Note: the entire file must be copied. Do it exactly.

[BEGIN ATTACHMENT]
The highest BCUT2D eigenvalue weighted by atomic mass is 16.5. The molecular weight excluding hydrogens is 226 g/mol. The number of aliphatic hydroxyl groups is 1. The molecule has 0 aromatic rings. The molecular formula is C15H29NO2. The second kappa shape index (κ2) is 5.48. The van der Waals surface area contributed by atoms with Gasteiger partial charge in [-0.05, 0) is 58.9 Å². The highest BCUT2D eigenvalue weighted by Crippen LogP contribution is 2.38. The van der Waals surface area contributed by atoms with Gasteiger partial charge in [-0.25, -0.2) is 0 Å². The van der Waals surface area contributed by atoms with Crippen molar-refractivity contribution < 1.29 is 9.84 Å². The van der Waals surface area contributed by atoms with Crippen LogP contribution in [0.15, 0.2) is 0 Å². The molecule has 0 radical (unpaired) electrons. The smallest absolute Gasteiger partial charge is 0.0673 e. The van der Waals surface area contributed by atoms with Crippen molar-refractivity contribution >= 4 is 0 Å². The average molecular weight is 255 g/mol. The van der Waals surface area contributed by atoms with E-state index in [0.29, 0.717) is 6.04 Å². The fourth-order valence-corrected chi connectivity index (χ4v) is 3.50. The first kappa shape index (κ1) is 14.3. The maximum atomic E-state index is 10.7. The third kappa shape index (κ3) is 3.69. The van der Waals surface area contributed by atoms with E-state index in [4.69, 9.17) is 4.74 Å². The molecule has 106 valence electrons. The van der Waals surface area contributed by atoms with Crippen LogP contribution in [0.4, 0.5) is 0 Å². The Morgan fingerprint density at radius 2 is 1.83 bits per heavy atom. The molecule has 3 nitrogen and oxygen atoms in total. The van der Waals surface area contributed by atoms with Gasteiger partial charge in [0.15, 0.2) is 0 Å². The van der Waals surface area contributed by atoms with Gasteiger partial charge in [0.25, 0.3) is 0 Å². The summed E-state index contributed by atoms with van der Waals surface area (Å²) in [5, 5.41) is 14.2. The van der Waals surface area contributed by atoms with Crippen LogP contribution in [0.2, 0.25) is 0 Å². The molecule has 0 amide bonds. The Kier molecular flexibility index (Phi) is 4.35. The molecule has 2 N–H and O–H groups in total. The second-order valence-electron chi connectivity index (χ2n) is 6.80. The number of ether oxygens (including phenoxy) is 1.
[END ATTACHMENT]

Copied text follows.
The highest BCUT2D eigenvalue weighted by atomic mass is 16.5. The molecular weight excluding hydrogens is 226 g/mol. The number of aliphatic hydroxyl groups is 1. The molecule has 0 aromatic rings. The molecular formula is C15H29NO2. The second kappa shape index (κ2) is 5.48. The van der Waals surface area contributed by atoms with Gasteiger partial charge in [-0.05, 0) is 58.9 Å². The highest BCUT2D eigenvalue weighted by Crippen LogP contribution is 2.38. The van der Waals surface area contributed by atoms with Gasteiger partial charge in [-0.25, -0.2) is 0 Å². The van der Waals surface area contributed by atoms with Crippen molar-refractivity contribution < 1.29 is 9.84 Å². The van der Waals surface area contributed by atoms with Crippen LogP contribution in [0.15, 0.2) is 0 Å². The molecule has 0 radical (unpaired) electrons. The smallest absolute Gasteiger partial charge is 0.0673 e. The van der Waals surface area contributed by atoms with Crippen molar-refractivity contribution >= 4 is 0 Å². The average molecular weight is 255 g/mol. The van der Waals surface area contributed by atoms with E-state index in [0.29, 0.717) is 6.04 Å². The fourth-order valence-corrected chi connectivity index (χ4v) is 3.50. The first kappa shape index (κ1) is 14.3. The maximum atomic E-state index is 10.7. The third kappa shape index (κ3) is 3.69. The van der Waals surface area contributed by atoms with E-state index in [4.69, 9.17) is 4.74 Å². The molecule has 106 valence electrons. The van der Waals surface area contributed by atoms with Crippen LogP contribution in [0.4, 0.5) is 0 Å². The Morgan fingerprint density at radius 2 is 1.83 bits per heavy atom. The molecule has 3 nitrogen and oxygen atoms in total. The van der Waals surface area contributed by atoms with Gasteiger partial charge in [0.15, 0.2) is 0 Å². The van der Waals surface area contributed by atoms with Gasteiger partial charge in [0.25, 0.3) is 0 Å². The summed E-state index contributed by atoms with van der Waals surface area (Å²) in [5, 5.41) is 14.2. The van der Waals surface area contributed by atoms with Crippen LogP contribution in [0.2, 0.25) is 0 Å². The molecule has 0 amide bonds. The Kier molecular flexibility index (Phi) is 4.35. The molecule has 2 N–H and O–H groups in total. The second-order valence-electron chi connectivity index (χ2n) is 6.80. The number of ether oxygens (including phenoxy) is 1.